Log in

No account? Create an account
D&D 3E
Spell-like Abilities 
14th-Oct-2005 07:02 pm
d20 : Dungeon Master
Wizards require a full night's rest and then an hour to memorize their spells. Sorcerers require a full night's rest to regain their used slots. And then there are creatures that get spell-like abilities x/day; like the gnome. The question is, what does x/day mean in this case? Is it like a magic item? 24 hours between the last use? Is it like sorcerers, requiring 8 hours of rest after the last use? Inquiring magi want to know.
15th-Oct-2005 02:54 am (UTC)
we have allways just assumed the charictor wiould need 8 hours of sleep much like a sorceror or any spontainouse caster,,unless elves then meditation,,,some people maty do it different we just have allways treated it as spontanouse casting
15th-Oct-2005 03:10 am (UTC)
I always treated it as until they rest for whatever the alotted time they need to rest for. But then I never did this with undead. Or constructs.
15th-Oct-2005 03:10 am (UTC) - In my games,
we've gone with how the DMV does points on a drivers license. If you're too good a driver to know how that is, it works like this:

If you have for example, 5 spells per day, and at 1am you cast a spell, then at 1am the next day you get that spell slot back. If you cast a spell at 2am, a spell at 5am, and a spell at 6am, then you get a slot back at 2am, one back at 5am, and one back at 6am - the following day.

Of course, we're too lazy to actually track the time of day to a T like that, it's usually just a "well, I cast it sometime between leaving the inn (basically when we woke up) and when we killed BBEG which was about halfway through the day, so I get the slot back halfway through tomorrow".

If travel is involved, like between 2 villiages that are a few weeks apart, screw it. There's usually only one or two encounters, we just play with the idea of "x/day" being "x/encounter".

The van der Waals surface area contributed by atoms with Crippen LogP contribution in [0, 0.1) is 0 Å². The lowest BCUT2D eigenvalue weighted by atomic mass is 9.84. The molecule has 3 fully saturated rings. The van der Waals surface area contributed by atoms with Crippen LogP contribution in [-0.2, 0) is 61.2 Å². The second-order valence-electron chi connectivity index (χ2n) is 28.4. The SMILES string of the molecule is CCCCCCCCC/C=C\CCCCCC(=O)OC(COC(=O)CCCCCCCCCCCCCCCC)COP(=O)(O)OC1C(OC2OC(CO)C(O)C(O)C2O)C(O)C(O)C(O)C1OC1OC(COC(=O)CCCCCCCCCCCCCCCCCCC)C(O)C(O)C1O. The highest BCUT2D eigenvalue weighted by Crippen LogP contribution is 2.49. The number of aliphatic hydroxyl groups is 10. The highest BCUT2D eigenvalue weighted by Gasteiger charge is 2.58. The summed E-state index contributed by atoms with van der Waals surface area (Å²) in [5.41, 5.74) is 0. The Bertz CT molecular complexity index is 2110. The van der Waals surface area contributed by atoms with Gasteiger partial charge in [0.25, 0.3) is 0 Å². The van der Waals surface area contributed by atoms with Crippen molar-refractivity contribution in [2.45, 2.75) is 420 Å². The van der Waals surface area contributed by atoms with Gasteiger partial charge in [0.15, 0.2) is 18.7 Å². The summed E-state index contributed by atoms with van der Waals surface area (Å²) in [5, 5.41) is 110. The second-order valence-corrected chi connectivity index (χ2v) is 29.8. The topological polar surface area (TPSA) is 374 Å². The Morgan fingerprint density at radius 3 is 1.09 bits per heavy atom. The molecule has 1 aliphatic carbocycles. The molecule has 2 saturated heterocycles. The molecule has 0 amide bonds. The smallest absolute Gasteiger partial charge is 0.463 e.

15th-Oct-2005 07:37 am (UTC) - Re: In my games,
From what I've been able to tell from reading around a bit, this is actually the "correct" way of doing it. I know a few people who'd cast everything just before midnight so they could get two lots off immediately, and assume that this was done to stop that sort of behaviour.
15th-Oct-2005 03:43 am (UTC)
Basically, I think of them more as spells per day instead of slots. This is PER DAY. So you can't cast a spell, rest 8 hours, and then regain the spell. You have to wait until the next 24h period. Spell-like abilities work the same way. Pick some time marking the period (like midnight, dawn, dusk, noon... tea-time, whatever). And when this time rolls around, the character gets to their next "per day" usage.

Same thing goes for smite abilities, rages, anything which says "per day". You pick a cycle, and then work within that cycle.

But I do like the suggestion of each use starting its own cycle. If it became an issue I'd probably do something like that.
15th-Oct-2005 10:50 am (UTC) - Like iptv_tech says, according to wizards.com
15th-Oct-2005 07:19 pm (UTC)
I never understood nor agreed with this rule of memorizing spells. You would think that after casting light every Thursday night for the last 400 years my mage might remember the spell.

When was the last time Raistlin stood there and said “It was an N work…definitely an N word…”

I have worked on computers for years and I hardly need to study the night before I install windows, why should my level 15 mage forget a spell. I understand the need to limit this stuff but just give me a better reason.
15th-Oct-2005 07:27 pm (UTC)
I never understood nor agreed with this rule of memorizing spells.

That's why they changed the word to "preparing spells" in third edition. To make it clearer that a wizard isn't re-learning the spell anew each day, but rather setting a mystic construct that will trigger at a latter time, and is expended when it's done.

The best comparison is loading a pre-cartridge repeating pistol, or, if you would rather a fantastic comparison, writing a scroll.
16th-Oct-2005 01:32 am (UTC)
Actually, I never minded the concept of memorization, either. I mean, this is magic. When you sit down to install windows, it doesn't get seared from your brain! Spells do. I always imagined it's kind-of like a headache each time you cast a spell (which is why you can't rememorise).
This page was loaded Nov 20th 2018, 12:06 am GMT.